Double Trouble Review
By Eric Getty Gettinger and Joel DeWitte
Getty: Welcome to the action packed and completely stacked universe of Curse Crackers: For Whom the Belle Toils. The cast of characters is kicked off with Belle and her companion/ best friend Chime as they embark on a journey to save Belle’s boyfriend. Curse Crackers hits the ground running with a fast but manageable pace while rewarding those players who stop and smell the roses, pun intended here. Each stage is quick but filled with content and hidden items as well as a speed badge if you are up for a challenge. There is no shortage of humor or entertainment as Belle can hit the town to do side missions for friends. Even when you find your way to the end of the story you can continue to play and unlock more secrets but to be certain there is no toiling here.
Joel: That’s on point. Curse Crackers wears its Game Boy platformer inspiration on its sleeve – large character sprites more close-up to the screen. Movement that flows well but more broadly isn’t versatile. A (mostly) limited soundtrack built on the back of one really strong melody. But Colorgrave Games, the developer behind Curse Crackers, has added a lot of modern attributes that make it more accessible and versatile. Frequent checkpoints throughout levels and very snappy restart keeps the pace flowing and makes no level insurmountably difficult.
One thing that struck me is just how versatile the tools are for moving through the levels. Chime, the living bounce ball is both a great combat assist AND an integral mobility tool. There’s this great side slide that is sharp and tough to tame.
Getty: Very valid point Joel, the angles and bounce shots for Chime are crazy at times. I felt like I was cheating at times using a high jump mixed with chimes bounce boost to find secret areas. Unbeknownst to me I was just finding more of the swords, which I still haven’t found all of yet. Additionally when you don’t have Chime at the ready it can sure feel more difficult. Belle herself is still quick but the duo really play off one another’s strengths.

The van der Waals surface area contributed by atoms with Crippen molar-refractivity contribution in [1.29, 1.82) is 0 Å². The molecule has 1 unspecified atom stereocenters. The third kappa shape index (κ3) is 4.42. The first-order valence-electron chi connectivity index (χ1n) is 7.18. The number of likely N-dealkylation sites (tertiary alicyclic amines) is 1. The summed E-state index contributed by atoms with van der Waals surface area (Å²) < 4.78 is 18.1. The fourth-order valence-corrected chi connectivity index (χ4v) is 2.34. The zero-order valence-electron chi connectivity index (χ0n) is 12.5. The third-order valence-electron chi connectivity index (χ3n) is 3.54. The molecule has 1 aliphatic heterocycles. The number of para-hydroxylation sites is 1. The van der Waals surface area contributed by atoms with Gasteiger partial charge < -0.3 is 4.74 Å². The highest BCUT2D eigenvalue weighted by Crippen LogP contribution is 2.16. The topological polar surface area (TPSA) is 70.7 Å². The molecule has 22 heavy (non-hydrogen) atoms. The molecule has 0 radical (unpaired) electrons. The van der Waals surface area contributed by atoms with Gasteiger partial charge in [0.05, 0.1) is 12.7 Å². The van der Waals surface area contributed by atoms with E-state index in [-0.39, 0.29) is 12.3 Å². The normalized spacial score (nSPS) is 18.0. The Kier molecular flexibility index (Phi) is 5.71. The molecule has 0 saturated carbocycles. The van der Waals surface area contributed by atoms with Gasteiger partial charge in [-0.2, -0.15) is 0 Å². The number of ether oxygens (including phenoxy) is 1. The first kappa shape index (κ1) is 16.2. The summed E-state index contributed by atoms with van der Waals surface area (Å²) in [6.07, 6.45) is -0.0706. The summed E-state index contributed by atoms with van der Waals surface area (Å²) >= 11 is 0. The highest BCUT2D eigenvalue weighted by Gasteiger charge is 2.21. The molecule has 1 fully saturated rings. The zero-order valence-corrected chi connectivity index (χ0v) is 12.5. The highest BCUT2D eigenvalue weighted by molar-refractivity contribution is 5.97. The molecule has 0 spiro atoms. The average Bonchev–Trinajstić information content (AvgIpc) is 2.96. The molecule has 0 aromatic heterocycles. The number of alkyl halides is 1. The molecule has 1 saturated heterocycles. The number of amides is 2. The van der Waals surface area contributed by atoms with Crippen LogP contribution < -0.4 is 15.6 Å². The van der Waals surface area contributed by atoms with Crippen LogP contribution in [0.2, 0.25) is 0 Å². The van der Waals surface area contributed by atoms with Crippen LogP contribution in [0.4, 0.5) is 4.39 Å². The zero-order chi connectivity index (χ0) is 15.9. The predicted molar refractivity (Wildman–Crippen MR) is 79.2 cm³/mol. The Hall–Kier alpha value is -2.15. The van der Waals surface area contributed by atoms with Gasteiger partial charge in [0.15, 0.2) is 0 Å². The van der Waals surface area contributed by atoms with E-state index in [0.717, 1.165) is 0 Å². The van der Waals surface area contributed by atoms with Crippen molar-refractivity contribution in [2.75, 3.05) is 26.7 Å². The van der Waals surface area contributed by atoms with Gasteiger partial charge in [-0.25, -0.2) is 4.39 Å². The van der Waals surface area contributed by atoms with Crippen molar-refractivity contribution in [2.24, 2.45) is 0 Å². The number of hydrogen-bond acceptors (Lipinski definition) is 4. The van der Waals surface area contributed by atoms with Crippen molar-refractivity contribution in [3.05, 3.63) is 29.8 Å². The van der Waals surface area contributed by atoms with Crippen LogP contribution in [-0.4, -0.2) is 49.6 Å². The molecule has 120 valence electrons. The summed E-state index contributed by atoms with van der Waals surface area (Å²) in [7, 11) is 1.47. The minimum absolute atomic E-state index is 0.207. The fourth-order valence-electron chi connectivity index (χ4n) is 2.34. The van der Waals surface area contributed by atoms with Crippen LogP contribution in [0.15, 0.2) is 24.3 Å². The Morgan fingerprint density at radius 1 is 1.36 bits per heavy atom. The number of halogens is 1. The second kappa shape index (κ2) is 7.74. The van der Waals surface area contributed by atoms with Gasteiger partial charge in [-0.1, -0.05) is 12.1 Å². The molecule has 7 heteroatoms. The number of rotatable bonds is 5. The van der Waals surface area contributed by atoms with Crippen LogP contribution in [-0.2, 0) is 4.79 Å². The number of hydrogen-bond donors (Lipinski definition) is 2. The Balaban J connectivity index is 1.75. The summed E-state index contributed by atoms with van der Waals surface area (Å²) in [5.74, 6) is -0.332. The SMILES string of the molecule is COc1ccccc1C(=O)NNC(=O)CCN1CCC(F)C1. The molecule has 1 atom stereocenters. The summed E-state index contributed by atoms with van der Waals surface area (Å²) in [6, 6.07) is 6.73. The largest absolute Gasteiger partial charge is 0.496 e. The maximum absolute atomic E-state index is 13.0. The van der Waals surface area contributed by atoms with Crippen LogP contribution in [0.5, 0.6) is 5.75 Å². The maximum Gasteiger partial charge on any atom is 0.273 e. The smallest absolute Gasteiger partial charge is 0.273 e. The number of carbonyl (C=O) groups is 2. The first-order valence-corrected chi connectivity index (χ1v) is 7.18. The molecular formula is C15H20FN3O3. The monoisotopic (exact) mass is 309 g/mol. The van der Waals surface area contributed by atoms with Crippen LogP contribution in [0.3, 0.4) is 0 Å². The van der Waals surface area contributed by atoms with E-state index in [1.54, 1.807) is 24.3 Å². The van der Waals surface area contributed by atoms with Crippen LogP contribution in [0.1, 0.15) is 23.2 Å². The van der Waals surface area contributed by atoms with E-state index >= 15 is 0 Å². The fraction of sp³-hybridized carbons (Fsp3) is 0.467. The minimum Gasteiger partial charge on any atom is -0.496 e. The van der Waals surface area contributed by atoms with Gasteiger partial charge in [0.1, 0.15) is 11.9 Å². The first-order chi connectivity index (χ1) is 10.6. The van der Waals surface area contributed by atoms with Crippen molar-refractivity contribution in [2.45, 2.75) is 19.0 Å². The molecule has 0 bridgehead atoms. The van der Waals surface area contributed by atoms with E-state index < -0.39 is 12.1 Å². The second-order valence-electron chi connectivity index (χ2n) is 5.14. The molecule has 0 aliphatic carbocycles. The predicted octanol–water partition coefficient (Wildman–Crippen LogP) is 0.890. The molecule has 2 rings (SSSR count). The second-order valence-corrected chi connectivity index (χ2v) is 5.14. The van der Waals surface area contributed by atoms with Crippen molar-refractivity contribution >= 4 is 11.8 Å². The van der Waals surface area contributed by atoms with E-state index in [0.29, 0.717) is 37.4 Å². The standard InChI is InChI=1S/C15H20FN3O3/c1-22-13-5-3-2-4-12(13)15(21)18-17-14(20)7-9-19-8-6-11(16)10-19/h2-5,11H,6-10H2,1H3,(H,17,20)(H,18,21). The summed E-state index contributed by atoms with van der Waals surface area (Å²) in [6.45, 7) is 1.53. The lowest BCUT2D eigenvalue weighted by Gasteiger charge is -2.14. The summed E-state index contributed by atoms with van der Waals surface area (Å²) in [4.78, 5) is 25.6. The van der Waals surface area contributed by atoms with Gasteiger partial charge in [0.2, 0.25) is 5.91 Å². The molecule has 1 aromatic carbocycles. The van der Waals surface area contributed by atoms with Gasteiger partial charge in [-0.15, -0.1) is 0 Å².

One of the other things that just gets me real excited is the devs recent promise for an update. While you can get to the end of Curse Crackers in 6 hours or so there are still so many questions I have an content yet to play. With any luck and enough support we could see more going on with these characters. I personally would love to see another game or a little more main story. The ending was a bit of a cliff hanger.
Joel: Agreed. Curse Crackers’ story arc and length are crisp, which lines up with that handheld platformer ethos. I’m satisfied with that, but it leaves an opening for Colorgrave Games to flesh out the events after the main story conclusion. The characters are so endearing and the story almost plays out like a Saturday morning cartoon.
Losing that chime near the end was like losing a limb. It’s one of those gameplay choices that can only be used so long because it fundamentally changes how you approach levels. Even with the levels clearly changed to accommodate this limitation, the bouncing to reach greater heights and as a tool to attack being lost could have become really grating if it overstayed its welcome. The game toed that line but didn’t cross it.
Now, the boss battles, I was surprised at how difficult a time I had with most, and it’s almost jarring compared to the basic levels which never reached infuriatingly hard. It follows that tried and true “figure out the pattern then attack” formula, but they never had that stunned moment. Really forced me to keep my head on a swivel.
Getty: Truly Curse Crackers is a very pleasant surprise in all the games we have played this year. From the music down to the mechanics and characters it’s hard to find a more complete experience. Also, once you finish that story don’t forget to jump into arcade mode for a more streamlined experience. It’s a real test of mettle or maybe brass in Chime’s case. We followed this game from the demo to the release and I cannot recommend it enough.